"Although Price was interested in theory, I don't think he was truly a theorist. Two of his favourite words were 'joy' and 'delight', but you don't find much joy or delight in his buildings when you compare them with some great works of architecture. Style, materials - these were things Price the theorist would avoid at all costs. The most delightful thing to him about a cafe he designed at Blackpool Zoo was that it would eventually be turned into a giraffe house. This was more interesting to him than the idea of someone sitting down and having a coffee, and fitted in perfectly with his theories about uncertainty, adaptability and change.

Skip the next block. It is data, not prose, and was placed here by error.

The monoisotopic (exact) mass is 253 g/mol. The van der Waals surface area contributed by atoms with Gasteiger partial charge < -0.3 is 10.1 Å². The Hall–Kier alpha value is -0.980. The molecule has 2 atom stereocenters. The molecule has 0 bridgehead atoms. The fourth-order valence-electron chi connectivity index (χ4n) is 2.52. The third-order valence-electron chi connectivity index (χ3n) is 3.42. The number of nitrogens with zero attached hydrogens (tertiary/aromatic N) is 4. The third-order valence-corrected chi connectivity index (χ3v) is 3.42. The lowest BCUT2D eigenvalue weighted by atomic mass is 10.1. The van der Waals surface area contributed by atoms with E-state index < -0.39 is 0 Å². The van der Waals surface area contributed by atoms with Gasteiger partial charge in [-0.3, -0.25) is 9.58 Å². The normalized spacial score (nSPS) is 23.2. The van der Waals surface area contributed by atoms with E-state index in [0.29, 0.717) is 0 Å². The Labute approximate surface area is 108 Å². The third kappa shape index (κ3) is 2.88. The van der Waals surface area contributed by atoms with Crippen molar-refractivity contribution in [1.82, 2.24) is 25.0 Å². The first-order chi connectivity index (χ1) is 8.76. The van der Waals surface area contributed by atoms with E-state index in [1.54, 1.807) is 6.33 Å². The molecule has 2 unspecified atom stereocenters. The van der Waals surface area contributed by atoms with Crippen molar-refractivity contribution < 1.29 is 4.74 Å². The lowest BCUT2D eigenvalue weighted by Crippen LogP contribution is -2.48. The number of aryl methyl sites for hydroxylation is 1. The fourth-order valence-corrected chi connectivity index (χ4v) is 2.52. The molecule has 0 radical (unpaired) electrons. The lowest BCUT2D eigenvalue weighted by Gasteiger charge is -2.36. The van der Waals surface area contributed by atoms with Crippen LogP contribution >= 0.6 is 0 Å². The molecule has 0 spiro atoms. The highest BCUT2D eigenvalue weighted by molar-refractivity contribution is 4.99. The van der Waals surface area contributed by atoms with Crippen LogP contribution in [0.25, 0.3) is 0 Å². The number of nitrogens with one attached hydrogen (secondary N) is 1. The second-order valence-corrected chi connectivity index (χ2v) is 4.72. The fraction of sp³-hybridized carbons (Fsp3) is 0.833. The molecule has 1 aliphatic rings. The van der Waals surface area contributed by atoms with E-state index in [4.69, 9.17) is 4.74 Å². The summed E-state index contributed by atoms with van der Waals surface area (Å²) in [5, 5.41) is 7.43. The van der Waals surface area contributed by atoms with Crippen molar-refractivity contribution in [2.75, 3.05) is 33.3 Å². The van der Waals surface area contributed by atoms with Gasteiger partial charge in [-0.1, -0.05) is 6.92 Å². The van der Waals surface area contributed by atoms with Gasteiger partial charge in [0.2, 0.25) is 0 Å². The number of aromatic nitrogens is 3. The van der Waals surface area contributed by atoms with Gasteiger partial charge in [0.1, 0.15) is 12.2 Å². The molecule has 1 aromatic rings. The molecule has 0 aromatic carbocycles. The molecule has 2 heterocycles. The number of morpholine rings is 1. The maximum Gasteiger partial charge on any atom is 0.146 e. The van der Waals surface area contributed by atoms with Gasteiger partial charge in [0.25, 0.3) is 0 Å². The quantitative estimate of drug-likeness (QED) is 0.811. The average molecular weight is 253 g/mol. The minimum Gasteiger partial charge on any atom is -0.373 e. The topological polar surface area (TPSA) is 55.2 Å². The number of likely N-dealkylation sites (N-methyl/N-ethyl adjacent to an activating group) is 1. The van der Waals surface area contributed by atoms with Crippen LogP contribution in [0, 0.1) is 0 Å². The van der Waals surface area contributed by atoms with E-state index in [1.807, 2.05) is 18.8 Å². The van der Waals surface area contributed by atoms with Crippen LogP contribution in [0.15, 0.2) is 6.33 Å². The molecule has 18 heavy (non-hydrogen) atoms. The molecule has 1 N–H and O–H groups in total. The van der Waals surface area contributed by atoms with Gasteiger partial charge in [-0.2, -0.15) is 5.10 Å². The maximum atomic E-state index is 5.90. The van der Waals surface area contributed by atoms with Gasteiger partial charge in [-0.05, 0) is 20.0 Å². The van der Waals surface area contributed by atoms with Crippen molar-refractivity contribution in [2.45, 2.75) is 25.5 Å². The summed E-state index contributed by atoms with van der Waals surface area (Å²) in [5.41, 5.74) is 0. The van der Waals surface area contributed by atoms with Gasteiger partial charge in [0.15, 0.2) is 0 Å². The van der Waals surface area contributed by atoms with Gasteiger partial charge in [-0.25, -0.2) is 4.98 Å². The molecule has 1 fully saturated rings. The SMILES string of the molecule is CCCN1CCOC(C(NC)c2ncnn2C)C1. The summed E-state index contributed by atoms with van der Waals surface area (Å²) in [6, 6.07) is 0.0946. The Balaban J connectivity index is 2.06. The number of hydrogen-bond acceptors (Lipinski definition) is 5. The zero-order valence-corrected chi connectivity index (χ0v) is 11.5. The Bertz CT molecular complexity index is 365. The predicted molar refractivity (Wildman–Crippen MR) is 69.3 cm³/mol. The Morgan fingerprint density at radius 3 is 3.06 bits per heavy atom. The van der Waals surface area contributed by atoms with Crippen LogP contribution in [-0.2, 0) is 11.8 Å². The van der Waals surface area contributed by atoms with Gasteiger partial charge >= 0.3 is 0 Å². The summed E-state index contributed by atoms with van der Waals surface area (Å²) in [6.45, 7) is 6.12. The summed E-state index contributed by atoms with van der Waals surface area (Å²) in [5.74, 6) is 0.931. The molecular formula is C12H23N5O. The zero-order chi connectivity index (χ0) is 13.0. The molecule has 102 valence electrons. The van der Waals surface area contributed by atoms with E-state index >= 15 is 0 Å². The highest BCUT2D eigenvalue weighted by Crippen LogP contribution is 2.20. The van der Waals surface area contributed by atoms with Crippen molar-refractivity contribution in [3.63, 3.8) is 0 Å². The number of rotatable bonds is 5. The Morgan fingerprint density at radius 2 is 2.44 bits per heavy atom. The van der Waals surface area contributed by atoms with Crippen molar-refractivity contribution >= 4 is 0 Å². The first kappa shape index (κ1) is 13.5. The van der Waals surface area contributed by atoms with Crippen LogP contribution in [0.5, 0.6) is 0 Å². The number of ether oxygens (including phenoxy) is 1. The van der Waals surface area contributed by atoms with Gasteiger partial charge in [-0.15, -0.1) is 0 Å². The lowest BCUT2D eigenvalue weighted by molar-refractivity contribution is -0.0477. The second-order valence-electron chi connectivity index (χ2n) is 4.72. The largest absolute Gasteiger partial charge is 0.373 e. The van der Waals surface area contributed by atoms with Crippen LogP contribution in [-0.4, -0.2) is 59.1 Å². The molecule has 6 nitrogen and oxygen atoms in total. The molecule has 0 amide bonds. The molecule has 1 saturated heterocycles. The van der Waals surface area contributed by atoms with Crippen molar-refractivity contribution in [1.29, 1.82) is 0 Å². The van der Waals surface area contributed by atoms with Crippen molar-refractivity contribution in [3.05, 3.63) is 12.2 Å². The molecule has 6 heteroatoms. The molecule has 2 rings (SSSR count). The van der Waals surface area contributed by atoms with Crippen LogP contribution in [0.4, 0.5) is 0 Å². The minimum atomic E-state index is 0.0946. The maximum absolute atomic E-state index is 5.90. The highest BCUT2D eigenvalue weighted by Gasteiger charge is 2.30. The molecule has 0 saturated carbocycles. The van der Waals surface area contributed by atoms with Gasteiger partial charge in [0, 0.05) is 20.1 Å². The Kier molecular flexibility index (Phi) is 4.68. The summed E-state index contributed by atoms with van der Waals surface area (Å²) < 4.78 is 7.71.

"Probably Price's best-known building was the aviary at the London Zoo in Regent's Park, which owed a lot to Price's friendships with the great engineer Frank Newby and with Lord Snowdon. It was designed for a community of birds and the idea was that once the community was established, it would be possible to remove the netting. The skin was a temporary feature: it only needed to be there long enough for the birds to begin to feel at home, and after that they would not leave anyway..."
Uncertainty, adaptability and change
Architect Will Alsop on Cedric Price in a 2005 article Flight of fancy: